You Need To Read These 'Girls' Finale Quotes

by Hannah Shapiro
HBO / Mark Schafer

Girls has come to an end after six seasons of witty dialogue, flawed but dynamic characters, and hard life lessons. The season finale, entitled "Latching," stayed true to the show. It didn't sugar coat the reality of life or end with a pretty bow. "Latching" almost felt like an epilogue to last week's penultimate episode "Goodbye Tour." Last week's episode ended in a dance party, celebrating the characters even after the heartbreaking realization that they are no longer friends. The finale episode followed the post-dance party reality because life doesn't always tie up in a perfect, full-circle, dance-fueled way. And the quotes from the Girls finale prove this point that life sure isn't perfect, but it's there for us to learn from it.

The writing has always been fantastic on Girls. I often quote episodes long after they air, forever finding truth and comedy in the words. For whatever criticisms are thrown at the show, it is hard to deny that there is beauty in the writing. The finale stayed true to this aspect of the show. In the midst of chaos, heartbreak, and broken relationships come deep truths about life. The show commits itself to reflecting reality rather than a fiction about growing up, and these quotes are proof of that.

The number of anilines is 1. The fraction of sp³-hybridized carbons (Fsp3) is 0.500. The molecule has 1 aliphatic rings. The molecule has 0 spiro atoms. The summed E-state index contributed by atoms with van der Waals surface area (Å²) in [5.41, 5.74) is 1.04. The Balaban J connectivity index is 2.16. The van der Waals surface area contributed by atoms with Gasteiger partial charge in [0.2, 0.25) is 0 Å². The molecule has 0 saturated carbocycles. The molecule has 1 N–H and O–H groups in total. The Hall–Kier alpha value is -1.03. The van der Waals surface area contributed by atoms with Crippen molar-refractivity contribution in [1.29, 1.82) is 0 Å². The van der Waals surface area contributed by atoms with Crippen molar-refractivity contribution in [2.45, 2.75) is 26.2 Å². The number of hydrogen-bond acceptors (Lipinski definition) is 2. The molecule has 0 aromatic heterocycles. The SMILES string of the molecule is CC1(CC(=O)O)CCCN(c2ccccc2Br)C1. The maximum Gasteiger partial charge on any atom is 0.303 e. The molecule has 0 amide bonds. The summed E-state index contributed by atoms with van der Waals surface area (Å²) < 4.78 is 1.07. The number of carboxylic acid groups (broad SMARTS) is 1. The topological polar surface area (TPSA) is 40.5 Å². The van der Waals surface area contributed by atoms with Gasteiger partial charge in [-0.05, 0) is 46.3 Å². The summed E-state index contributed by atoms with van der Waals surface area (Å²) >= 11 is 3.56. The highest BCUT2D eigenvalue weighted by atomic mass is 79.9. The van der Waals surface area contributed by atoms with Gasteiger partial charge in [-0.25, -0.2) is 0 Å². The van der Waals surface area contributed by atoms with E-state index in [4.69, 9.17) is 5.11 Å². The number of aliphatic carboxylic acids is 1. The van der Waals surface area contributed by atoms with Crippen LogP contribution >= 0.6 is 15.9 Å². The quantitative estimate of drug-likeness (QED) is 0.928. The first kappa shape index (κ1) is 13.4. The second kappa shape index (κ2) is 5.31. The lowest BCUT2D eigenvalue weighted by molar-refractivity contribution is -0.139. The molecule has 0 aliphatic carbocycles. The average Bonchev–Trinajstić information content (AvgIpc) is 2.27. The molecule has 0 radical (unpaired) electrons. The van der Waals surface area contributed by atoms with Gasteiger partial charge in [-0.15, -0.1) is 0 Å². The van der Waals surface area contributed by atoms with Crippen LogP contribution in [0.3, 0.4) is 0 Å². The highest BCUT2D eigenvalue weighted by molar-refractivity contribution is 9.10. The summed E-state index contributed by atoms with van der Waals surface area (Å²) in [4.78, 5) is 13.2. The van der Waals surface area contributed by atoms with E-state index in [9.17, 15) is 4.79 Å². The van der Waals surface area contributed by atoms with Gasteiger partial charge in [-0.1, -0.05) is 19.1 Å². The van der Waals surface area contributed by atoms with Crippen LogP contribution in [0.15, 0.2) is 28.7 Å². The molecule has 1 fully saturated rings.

On The Competitive Nature Of Friendship

HBO / Mark Schafer
Marnie: "I can admit that I don't have like a lot of other things going on. I'm currently living in my mom's home gym and my band broke up. But the thing is, I still have a lot to give. A lot. So why not give it to you and this little angel? ... You think you have a lot of friends, right? Who's here? Elijah's not here, Jessa sure as hell isn't here, Adam isn't here. Shoshanna literally despises all of us. Who's here? I'm here. I win. I'm your best friend. I'm the best at being your friend. I love you the most."

I wanted to start with the quote that kicked off the finale. Marnie basically tells Hannah that she wins at being her friend because she is the one there for her at the end of the day. There's a sad truth in this speech. Marnie, whose own life has fallen apart, takes a victory from her competitive view on friendship and support. It also speaks to a truth that we tend to sometimes help out others first because we can't help ourselves.

Reality Vs. Fantasy

HBO / Mark Schafer
Hannah: "You begged to come here. You wanted to be here with me and help me. And now it's not matching up to what you imagined, which is that it would be like a Laura Ashley catalogue. Or like a fun, zany sitcom starring Britney Snow and the rest of the cast of Pitch Perfect just carrying a cute little baby. OK, I'm sorry we didn't make any jam. I'm sorry you didn't meet like a hot woodworker. But this is reality. It's happening now. And you suck at it. OK? You're doing a bad job. And the reason you are is 'cause you're the immature one."

While Hannah, in many ways, mistreats Marnie throughout the finale, she does speak to certain truths that Marnie ignores. Marnie is often the most idealistic of the girls. She fails throughout the series to deal with the reality of the situations she's put herself in. Her image of how it should play out often allows her to ignore the harsh truth. We see this in Marnie's marriage, her career, and now in her life with Hannah. This speech, while unfair in some ways, highlights the reality that life isn't a TV show. On a TV show.


HBO / Mark Schafer